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Visa (V) Stock Rises 4% on Strong Consumer Spending

  • Shares of credit card powerhouse Visa (V) got off to a strong start on the midweek session.
  • The company delivered better-than-expected earnings on positive travel sentiment.
  • Questions still surround V stock regarding recession resilience.
several Visa branded credit cards
Source: Kikinunchi /

Amid a decently positive session in the major indices, Visa (NYSE:V) stock has Wall Street thinking good thoughts following Tuesday’s fiscal fourth-quarter earnings disclosure. The company delivered better-than-expected results based largely on Americans advantaging the relatively strong dollar. As a result, V stock is popping up by 4% today.

According to Reuters, Visa’s net income came to $3.9 billion for Q4, or $1.86 per share. The outlet explained further that, excluding items, Visa “reported a profit of $1.93 a share, beating estimates of $1.86, according to Refinitiv IBES data.” On the revenue front, net sales also increased 19% year-over-year (YOY) to $7.79 billion. However, operating expenses jumped 20% to $2.7 billion as well.

On top of this, Reuters noted that transactions processing increased 12% on a constant dollar basis to 50.9 billion in fiscal Q4. “The substantial growth in processed transactions is a good indication that inflation isn’t the primary driver of increased spending,” said Bankrate analyst Ted Rossman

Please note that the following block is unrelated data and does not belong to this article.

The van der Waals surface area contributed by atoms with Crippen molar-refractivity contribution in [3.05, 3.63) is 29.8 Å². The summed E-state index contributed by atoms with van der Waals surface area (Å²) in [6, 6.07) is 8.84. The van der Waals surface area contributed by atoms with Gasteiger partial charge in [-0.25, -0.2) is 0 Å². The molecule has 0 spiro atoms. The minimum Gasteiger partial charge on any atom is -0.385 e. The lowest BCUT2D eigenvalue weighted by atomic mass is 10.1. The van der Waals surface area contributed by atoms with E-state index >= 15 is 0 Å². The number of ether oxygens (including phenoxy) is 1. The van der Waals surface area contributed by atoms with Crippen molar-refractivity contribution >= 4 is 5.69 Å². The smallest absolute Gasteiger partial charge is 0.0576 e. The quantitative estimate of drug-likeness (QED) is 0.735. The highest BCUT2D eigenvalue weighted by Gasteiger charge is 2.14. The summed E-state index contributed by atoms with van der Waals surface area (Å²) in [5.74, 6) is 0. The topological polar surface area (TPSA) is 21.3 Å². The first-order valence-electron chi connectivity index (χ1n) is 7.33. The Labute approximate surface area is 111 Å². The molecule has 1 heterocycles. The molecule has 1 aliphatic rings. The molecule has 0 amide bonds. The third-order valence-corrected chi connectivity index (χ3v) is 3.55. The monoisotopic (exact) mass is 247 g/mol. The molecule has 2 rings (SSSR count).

Fundamentally, travel sentiment seems to have represented a major catalyst for Visa during Q4, with Americans traveling to international locations to splurge on shopping and entertainment. On a post earnings call, Visa CFO Vasant Prabhu noted that travel from the U.S. to “all geographies” is increasing consistently.

V Stock Still Faces Forward-Looking Questions

Despite the positive results associated with the fiscal Q4 disclosure, V stock still has some ways to go. For instance, although outbound travel from the U.S. increased, a stronger dollar also imposes pressure on inbound travel. According to Prabhu, “The strong dollar and delays in visa issuance from some countries appear to be impacting travel into the U.S.”

Another factor that might raise eyebrows regarding V stock centers on management’s forward economic outlook. Essentially, Visa did not overtly adjust its forecast to reflect recession risks. Prabhu elaborated:

“As we’ve said before, we are not economic forecasters […] Clearly, there’s a high risk of a global recession, but we do not have a specific point of view on if, when or the kind of recession we might have.”

The CFO added that, Visa is “assuming no recession” when it comes to internal planning. However, the company is maintaining vigilance. The credit card provider also has “contingency plans in place” should an “economic or geopolitical shock” impact the company.

So far this year, V stock is down by about 6% year-to-date (YTD). That’s a far better performance than the major indices, although investors may still be in a “show-me” mode.

On the date of publication, Josh Enomoto did not hold (either directly or indirectly) any positions in the securities mentioned in this article. The opinions expressed in this article are those of the writer, subject to the Publishing Guidelines.

A former senior business analyst for Sony Electronics, Josh Enomoto has helped broker major contracts with Fortune Global 500 companies. Over the past several years, he has delivered unique, critical insights for the investment markets, as well as various other industries including legal, construction management, and healthcare.

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